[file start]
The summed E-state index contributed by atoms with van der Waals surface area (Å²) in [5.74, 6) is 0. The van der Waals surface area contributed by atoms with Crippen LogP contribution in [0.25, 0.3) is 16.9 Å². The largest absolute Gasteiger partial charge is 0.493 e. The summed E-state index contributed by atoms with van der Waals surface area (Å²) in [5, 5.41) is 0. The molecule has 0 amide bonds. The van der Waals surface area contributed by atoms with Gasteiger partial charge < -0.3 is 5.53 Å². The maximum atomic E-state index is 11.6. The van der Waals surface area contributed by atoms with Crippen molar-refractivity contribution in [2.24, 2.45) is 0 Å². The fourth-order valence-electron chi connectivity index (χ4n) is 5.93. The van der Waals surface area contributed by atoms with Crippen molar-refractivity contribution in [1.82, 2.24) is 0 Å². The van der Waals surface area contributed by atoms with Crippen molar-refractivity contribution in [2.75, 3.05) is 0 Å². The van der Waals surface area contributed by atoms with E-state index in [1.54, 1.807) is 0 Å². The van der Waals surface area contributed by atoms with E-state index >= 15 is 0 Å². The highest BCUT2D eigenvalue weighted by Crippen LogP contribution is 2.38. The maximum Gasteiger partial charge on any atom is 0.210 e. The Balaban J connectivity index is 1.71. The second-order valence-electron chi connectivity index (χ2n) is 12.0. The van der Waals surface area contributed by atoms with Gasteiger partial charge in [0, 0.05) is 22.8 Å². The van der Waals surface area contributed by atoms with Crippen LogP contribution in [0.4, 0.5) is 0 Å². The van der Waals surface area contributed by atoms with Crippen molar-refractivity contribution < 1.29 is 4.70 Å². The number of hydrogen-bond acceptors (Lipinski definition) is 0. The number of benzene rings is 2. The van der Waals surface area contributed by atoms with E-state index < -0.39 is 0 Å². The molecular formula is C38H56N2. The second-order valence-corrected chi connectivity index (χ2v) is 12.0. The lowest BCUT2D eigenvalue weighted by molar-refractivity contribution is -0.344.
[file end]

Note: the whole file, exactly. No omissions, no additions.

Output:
The summed E-state index contributed by atoms with van der Waals surface area (Å²) in [5.74, 6) is 0. The van der Waals surface area contributed by atoms with Crippen LogP contribution in [0.25, 0.3) is 16.9 Å². The largest absolute Gasteiger partial charge is 0.493 e. The summed E-state index contributed by atoms with van der Waals surface area (Å²) in [5, 5.41) is 0. The molecule has 0 amide bonds. The van der Waals surface area contributed by atoms with Gasteiger partial charge < -0.3 is 5.53 Å². The maximum atomic E-state index is 11.6. The van der Waals surface area contributed by atoms with Crippen molar-refractivity contribution in [2.24, 2.45) is 0 Å². The fourth-order valence-electron chi connectivity index (χ4n) is 5.93. The van der Waals surface area contributed by atoms with Crippen molar-refractivity contribution in [1.82, 2.24) is 0 Å². The van der Waals surface area contributed by atoms with Crippen molar-refractivity contribution in [2.75, 3.05) is 0 Å². The van der Waals surface area contributed by atoms with E-state index in [1.54, 1.807) is 0 Å². The van der Waals surface area contributed by atoms with E-state index >= 15 is 0 Å². The highest BCUT2D eigenvalue weighted by Crippen LogP contribution is 2.38. The maximum Gasteiger partial charge on any atom is 0.210 e. The Balaban J connectivity index is 1.71. The second-order valence-electron chi connectivity index (χ2n) is 12.0. The van der Waals surface area contributed by atoms with Gasteiger partial charge in [0, 0.05) is 22.8 Å². The van der Waals surface area contributed by atoms with Crippen LogP contribution in [0.4, 0.5) is 0 Å². The van der Waals surface area contributed by atoms with Crippen molar-refractivity contribution < 1.29 is 4.70 Å². The number of hydrogen-bond acceptors (Lipinski definition) is 0. The number of benzene rings is 2. The van der Waals surface area contributed by atoms with E-state index < -0.39 is 0 Å². The molecular formula is C38H56N2. The second-order valence-corrected chi connectivity index (χ2v) is 12.0. The lowest BCUT2D eigenvalue weighted by molar-refractivity contribution is -0.344.